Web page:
Record numbers of people are gardening this spring and victory gardens are rapidly sprouting across the nation. Now is a better time than ever to learn how to save seeds.
People have saved plant seeds for millennia. Saving seeds from home grown vegetables is a connection to our ancestors, allowing future generations to enjoy the same varieties of tomatoes and great-tasting beans that great-grandma grew. Because successful plants reproduce, saving seeds can also increase one's gardening success over time. Plants successful in Chico will be adapted to the hot dry environment of the Central Valley, and their seeds will produce plants that tend to fare better in hot dry conditions than plants from seeds produced in a radically different environment such as the cool foggy coast. Saving seeds helps maintain the genetic diversity of our food supply, possibly helping adapt to new pests and diseases as well as changes in climate. Perhaps the biggest advantages of saving seeds are cost savings and self-sufficiency.
The process of saving seeds ranges from simple to complex, depending upon the vegetable. Seeds from hybrid plants will not grow true to type. In other words, the offspring will not resemble the parent plant, but will instead revert to characteristics of one of the two plant varieties that were crossed to create the hybrid. For seed-saving choose “open-pollinated” varieties, which will produce seeds with characteristics identical to the parent plant. Save seeds from healthy plants that exhibit the qualities you wish to preserve--definitely plan to save seeds from the heirloom tomato plant that produces the biggest and best-tasting tomatoes.
Butternut squash, Jimmy Nardello peppers and fava beans, J Alosi
Some vegetables, like beans and peas, are self-pollinating. These are less likely to cross with other related varieties through insect pollination. Self-pollinating varieties are excellent choices for the beginning seed saver, as some pods can simply be left on the vine to dry out. Once completely dried, remove seeds from pods, place them in envelopes labelled with the variety and date and store them in an airtight container in a dry dark place. A mason jar placed in the refrigerator or freezer makes a good receptacle for seed packets. Properly stored bean and pea seeds should remain viable for three years.
Tomatoes are also largely self-pollinating, so with adequate separation between types (ten feet apart is recommended) several varieties can be grown for seed in the same garden. Harvest over-ripe fruit from several different plants of the same variety to maintain genetic diversity. Squeeze the pulp and seeds into a container and cover it, letting the seedy pulp ferment on your countertop for 3 days. The viable seeds will sink to the bottom of the liquid. Pour off the liquid, strain out these viable seeds, rinse and allow them to dry on a plate or paper towel. Once completely dried, they can be transferred to packets, and then labeled and stored as described above. Properly stored tomato seeds will remain viable for four or more years.
Seed saving, Jennifer Petersen
Peppers cross easily due to pollination. You may notice your sweet bell peppers suddenly take on a spicy hot pepper quality if you don't separate pepper varieties by at least 100 feet or plant barrier crops in between varieties. But pepper seeds are some of the easiest to save; just remove seeds from the fruit and dry them for two to three days on a plate or paper towel. Properly stored pepper seeds remain viable for up to two years.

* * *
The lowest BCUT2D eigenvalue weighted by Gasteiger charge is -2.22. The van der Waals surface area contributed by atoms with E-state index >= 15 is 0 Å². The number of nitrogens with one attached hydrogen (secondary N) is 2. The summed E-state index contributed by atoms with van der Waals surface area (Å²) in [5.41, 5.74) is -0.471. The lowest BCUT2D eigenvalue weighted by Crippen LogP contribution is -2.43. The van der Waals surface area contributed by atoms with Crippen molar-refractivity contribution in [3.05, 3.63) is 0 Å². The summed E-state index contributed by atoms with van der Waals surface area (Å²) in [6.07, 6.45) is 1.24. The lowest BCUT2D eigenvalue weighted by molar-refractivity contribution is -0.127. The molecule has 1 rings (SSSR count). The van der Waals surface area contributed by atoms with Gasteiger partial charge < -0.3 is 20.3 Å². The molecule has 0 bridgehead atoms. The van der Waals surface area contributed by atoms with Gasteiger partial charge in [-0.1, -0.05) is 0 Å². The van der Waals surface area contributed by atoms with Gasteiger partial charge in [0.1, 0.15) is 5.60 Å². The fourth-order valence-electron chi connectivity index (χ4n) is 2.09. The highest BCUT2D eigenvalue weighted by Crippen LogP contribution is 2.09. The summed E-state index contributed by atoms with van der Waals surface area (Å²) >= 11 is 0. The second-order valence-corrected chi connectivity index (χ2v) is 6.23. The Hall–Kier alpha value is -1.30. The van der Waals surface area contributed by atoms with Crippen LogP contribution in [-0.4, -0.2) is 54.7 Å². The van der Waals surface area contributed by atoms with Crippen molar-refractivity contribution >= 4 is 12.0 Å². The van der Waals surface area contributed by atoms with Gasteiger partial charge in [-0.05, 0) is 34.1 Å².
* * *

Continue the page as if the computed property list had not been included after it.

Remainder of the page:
Quickly growing lettuce is another ideal crop for the beginner gardener and seed saver. Lettuce can be harvested in the “cut and come again” method by harvesting outer leaves only and allowing the center to grow to maturity and set seed. They can also be grown as heads and harvested at once, but some plants will need to be reserved as seed producers. Use screens to separate mature seeds from the fluffy chaff which can harbor diseases, then label and store. Plant your saved lettuce seeds within three years.
Sunflower seeds, Jennifer Petersen
Some vegetables require much more care to ensure that seeds do not carry mixed or unexpected character traits. While corn is an American staple in the garden and whole cobs are easily dried, wind pollination leads to easy crossing between different varieties. If you want to save corn seed, grow only one variety in a large patch (or in patches of different varieties separated by 1,000 feet, if you have that much space). Members of the squash family within the same species readily cross and must be separated by a half mile or hand-pollinated to ensure a pure strain. Similarly, cole crops are all varieties of a single species, Brassica oleracea. Cauliflower, broccoli, Brussels sprouts, kale, cabbage, turnips, collard and bok choy will all cross with one another; therefore, growing only one variety at a time is recommended if you plan to save the seed.
Whatever your level of expertise, saving seeds can be a rewarding pursuit for gardeners of all ages. Try your hand at saving seeds from your garden bounty this summer and enjoy the fruits of your labor for many more years to come.
Paradise Seed Lending Library, Jennifer Petersen
For more information on saving seeds of all types, consult The Complete Guide to Saving Seeds by R. E. Gough and C. Moore-Gough, Seedsavers Exchange at www.seedsavers.org, your local seed lending library, or Beginner's Guide to Seed Saving” by Paul McCollum, UC Master Gardener of Monterey Bay.
The UC Master Gardeners of Butte County are part of the University of California Cooperative Extension (UCCE) system. To learn more about us and our upcoming events, and for help with gardening in our area, visit our website. If you have a gardening question or problem, email firstname.lastname@example.org.
Fava beans drying in pods, J Alosi